For Zack Kassian, rock bottom came on Oct. 4, 2015. It was a Sunday and he was summoned to Habs’ GM Marc Bergevin’s office at the Bell Centre in Montreal.
Two weeks earlier, Bergevin welcomed Kassian to the Canadiens – but with a stern warning.
“He was telling me that he was happy to have me, but I’d have to stay clean off the ice,” Kassian said. “He told me, ‘If you screw this up, you’re out of here.’ I knew that it was my last strike going into Montreal. But I was so out of it and deep into that lifestyle that I still didn’t really listen.”
Kassian didn’t even make it to the season opener.
Three days before he was supposed to play in his first game for his late father’s favourite team, a Ford F-350 loaned to Kassian by a local dealership smashed into a tree. The incident happened at around 6:30 a.m. on a Sunday morning after a long night of partying.
A woman was driving, according to police, but she was impaired and so was Kassian, who was injured in the passenger seat.
Kassian’s conversation with Bergevin after being discharged from the hospital was brief.
“He was a man of his word,” Kassian said. “He said, ‘I told you what was going to happen,’ and I accepted it. It was really tough. Marc gave me every opportunity. Two weeks later I was sitting in the exact same chair with a walking boot and a broken nose and essentially on my way out of town.”
Kassian was off to rehab in Malibu, Calif., his NHL future hanging in the balance.
“I burned a lot of my strikes,” Kassian said in a revealing interview last week. “That’s where it hit me. I think going to rehab and realizing all of that and the rock bottom of maybe never playing in the NHL again at age 24, that’s a pretty scary feeling.”
Fast-forward to 2019. Kassian has become one of hockey’s best redemption stories.
The Edmonton winger celebrated four years of sobriety earlier this month. He is off to the best start of his career with three goals and two assists for five points in six games for the surprising Oilers, where Kassian has played his way into an integral role on the top line with Connor McDavid and Leon Draisaitl.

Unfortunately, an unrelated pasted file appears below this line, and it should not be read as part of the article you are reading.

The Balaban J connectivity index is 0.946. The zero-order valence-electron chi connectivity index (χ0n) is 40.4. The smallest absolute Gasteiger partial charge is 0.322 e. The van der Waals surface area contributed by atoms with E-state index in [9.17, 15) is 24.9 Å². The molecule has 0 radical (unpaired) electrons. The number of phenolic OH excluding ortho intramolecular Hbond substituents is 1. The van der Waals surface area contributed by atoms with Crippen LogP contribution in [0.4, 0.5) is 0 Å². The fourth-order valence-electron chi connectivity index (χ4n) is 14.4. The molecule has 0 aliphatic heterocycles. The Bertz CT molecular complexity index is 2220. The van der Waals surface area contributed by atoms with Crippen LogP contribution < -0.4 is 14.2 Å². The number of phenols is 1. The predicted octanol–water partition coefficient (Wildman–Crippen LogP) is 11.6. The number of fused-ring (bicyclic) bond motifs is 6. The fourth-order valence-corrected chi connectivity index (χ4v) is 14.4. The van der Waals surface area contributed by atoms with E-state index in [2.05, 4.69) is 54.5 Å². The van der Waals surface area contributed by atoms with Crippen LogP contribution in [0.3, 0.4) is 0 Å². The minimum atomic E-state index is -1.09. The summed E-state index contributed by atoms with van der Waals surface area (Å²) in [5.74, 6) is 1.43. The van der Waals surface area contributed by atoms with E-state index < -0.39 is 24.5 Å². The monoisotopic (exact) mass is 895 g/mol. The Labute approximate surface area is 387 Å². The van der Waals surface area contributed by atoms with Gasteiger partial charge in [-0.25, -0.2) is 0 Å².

“We’re really proud of him,” McDavid said. “It’s not easy to go through that and change your life around.”
Everything is falling into place for Kassian – on and off the ice. Kassian, now 28, and his wife, Cassandra, welcomed their daughter, Ellery, into the world last March. Ellery arrived as Kassian was putting the finishing touches on a career-best 15-goal season, which helped put hockey and life in proper perspective.
“It’s life-changing, especially having a girl,” the gap-toothed Kassian said, grinning. “It’s one of the best feelings in the world. When you have kids, life is so much bigger than yourself. You don’t really experience it until you’re holding her. It’s not just about you.
“You realize life’s bigger than hockey. You have a daughter. You grow older and more mature. You just get the outlook on life and how you’re supposed to live.”
For Kassian, it wasn’t so much that he didn’t know how to live the right way before rehab. He said doctors peeled back the onion in Malibu, dissecting his childhood in Windsor, Ont., after he lost his father, Mike, to a heart attack at the age of eight.
Kassian didn’t grow up with money. He was raised by his older brother, Mike Jr., who is 10 years his senior – and older sisters Amber and Stephanie – while his mother, Shirley, “worked her butt off to support us.”
“Obviously, you don’t want to lose your dad at a young age, but that stuff happens,” Kassian said. “That wasn’t the cause of my problems by any means. I don’t think that was a factor one bit.”
Instead, Kassian said his spiral into the nightlife world as a fast-rising hockey player was “one of those stories you hear all the time, until it happens to you.”